Neurodivergent. Have you heard this word lately?  It’s such a new term that when I first typed it in my computer, the typing program underlined it and told me it was misspelled. It was not. My computer clearly had not caught up with the times.

What does Neurodivergent mean?

Neurodivergent is not a medical term. It’s a term created to define those whose brains developed differently than what is considered typical. It encompasses ADHD and Autism and many other ways of thinking. The word “neurodiversity” was coined by sociologist Judy Singer, who is autistic, in her thesis work written between 1996 – 1998. The concept was then built upon by autistic activist Kassiane Sibley (now Kassiane Asasumasu)  who coined the term “neurodivergent,” This term filled the need for a wider view that defined neurological differences without centering autism.

Does being Neurodivergent require a diagnosis?

The term neurodivergent does not require a diagnosis. It can describe people whose brain differences affect how their brain functions in the world. People who are neurodivergent have different strengths and challenges from people whose brains don’t have those differences. There is no “right” way to think and learn. 

Feeling like this is a lot to take in? Yeah. It can be a lot. In society we are hearing more and more about people who discover that they are neurodivergent in adulthood. Sometimes this is a diagnosis received from a psychiatrist, but not always.

Neurodivergence as an adult

Sometimes those with a new understanding of their neurodivergence get busy applying tools they need to navigate life with a neurodivergent brain. Sometimes instead they are met with a wall of grief, regret, or sadness. It can feel like witnessing a montage of memories from a childhood spent struggling with things that other kids seemed to find easy. Memories of being told something is wrong with you when really your brain just worked in a different way. How do we deal with those feelings of grief? How do we understand ourselves through this new lens? How can we view the past and our future through new lenses? That’s the real question.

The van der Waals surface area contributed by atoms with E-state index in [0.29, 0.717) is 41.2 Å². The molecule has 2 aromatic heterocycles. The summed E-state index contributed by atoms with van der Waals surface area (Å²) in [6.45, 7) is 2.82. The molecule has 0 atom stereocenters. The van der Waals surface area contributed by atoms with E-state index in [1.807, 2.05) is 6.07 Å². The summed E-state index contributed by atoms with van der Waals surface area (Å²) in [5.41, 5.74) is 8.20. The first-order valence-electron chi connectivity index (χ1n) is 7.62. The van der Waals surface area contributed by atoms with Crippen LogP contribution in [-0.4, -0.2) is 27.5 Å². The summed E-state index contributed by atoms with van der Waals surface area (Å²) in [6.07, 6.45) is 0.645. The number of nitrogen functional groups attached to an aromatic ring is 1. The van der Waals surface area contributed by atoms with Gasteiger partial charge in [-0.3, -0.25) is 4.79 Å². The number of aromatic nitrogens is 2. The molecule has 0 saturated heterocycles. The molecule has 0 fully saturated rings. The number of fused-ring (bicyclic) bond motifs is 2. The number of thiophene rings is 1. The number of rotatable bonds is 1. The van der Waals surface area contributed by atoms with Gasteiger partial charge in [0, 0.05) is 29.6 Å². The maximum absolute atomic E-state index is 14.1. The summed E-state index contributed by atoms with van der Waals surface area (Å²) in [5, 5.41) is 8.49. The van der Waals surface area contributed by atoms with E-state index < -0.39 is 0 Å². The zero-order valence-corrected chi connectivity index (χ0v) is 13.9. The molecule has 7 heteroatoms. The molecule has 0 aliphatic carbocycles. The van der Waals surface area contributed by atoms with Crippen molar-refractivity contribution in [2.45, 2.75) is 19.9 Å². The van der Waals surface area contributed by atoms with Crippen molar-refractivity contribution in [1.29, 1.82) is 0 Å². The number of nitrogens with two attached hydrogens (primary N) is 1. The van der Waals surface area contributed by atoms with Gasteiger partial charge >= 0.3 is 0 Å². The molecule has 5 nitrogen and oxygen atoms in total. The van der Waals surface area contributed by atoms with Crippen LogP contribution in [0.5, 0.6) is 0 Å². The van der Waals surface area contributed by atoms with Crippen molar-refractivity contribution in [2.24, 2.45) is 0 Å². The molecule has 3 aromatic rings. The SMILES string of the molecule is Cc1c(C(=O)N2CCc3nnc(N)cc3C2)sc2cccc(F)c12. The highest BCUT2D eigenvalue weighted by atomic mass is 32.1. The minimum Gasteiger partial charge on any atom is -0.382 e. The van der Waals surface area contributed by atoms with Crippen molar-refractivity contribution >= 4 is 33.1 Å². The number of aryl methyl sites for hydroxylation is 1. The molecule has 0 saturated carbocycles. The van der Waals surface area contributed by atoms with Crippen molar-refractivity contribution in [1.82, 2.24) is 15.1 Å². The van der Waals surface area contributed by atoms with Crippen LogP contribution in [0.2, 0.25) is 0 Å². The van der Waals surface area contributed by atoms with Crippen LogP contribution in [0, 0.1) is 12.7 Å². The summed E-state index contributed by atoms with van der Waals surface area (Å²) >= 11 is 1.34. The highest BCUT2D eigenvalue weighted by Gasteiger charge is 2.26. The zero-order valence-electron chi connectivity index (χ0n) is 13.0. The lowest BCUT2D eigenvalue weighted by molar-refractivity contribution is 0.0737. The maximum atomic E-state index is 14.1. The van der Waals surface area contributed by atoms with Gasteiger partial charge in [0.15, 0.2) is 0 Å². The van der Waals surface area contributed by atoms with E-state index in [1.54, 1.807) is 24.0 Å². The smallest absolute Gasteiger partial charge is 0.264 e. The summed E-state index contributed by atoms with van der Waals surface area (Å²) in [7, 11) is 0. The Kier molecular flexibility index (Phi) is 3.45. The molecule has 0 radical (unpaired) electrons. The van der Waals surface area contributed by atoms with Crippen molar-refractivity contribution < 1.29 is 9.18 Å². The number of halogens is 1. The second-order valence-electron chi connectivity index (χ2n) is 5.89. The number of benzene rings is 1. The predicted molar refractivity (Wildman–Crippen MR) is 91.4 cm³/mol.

Neurodiversity is personal

Hi. I’m Ariana E. I am part of the communications team at Abide Counseling and understanding neurodivergence is personal to me. I was diagnosed at the age of 28 with ADHD. I experienced real grief as I began to sort through my childhood and family of origin with new understanding. 

Now, almost 18 years later, my spouse (who is also a neurodivergent thinker) and I have three kids whose brains represent varying combinations of neurodiversity and ability. Realizing what was going on with my kids and seeing how they struggled was hard for me. I felt that old grief come up again. My logical brain knows they will live full adult lives and, truthfully, will have more tools than I could have ever dreamed. But some part of me longs for “normalcy” for them that I never had as a kid. Perhaps I just want it to be easier for them. Normalcy is not real. I know this as an adult, but as a mom, I have a deep longing for them to feel like they belong and are loved in the world. 

I had help along the way

Why am I sharing this? Because there were people who walked alongside me on my journey. I spent time sorting through all of this hindsight and healing after my diagnosis. These people were wiser and kinder to me than I was to myself. They helped me understand. Is this something that you are struggling with? Walking alongside a therapist through a new diagnosis or journeying into the realm of neurodivergence can be critical to one’s mental health. I like to think of it as standing on the shoulders of giants. I’m gaining insight and wisdom and a view that I could never have attained on my own. I hope that others will have the same help I received. 

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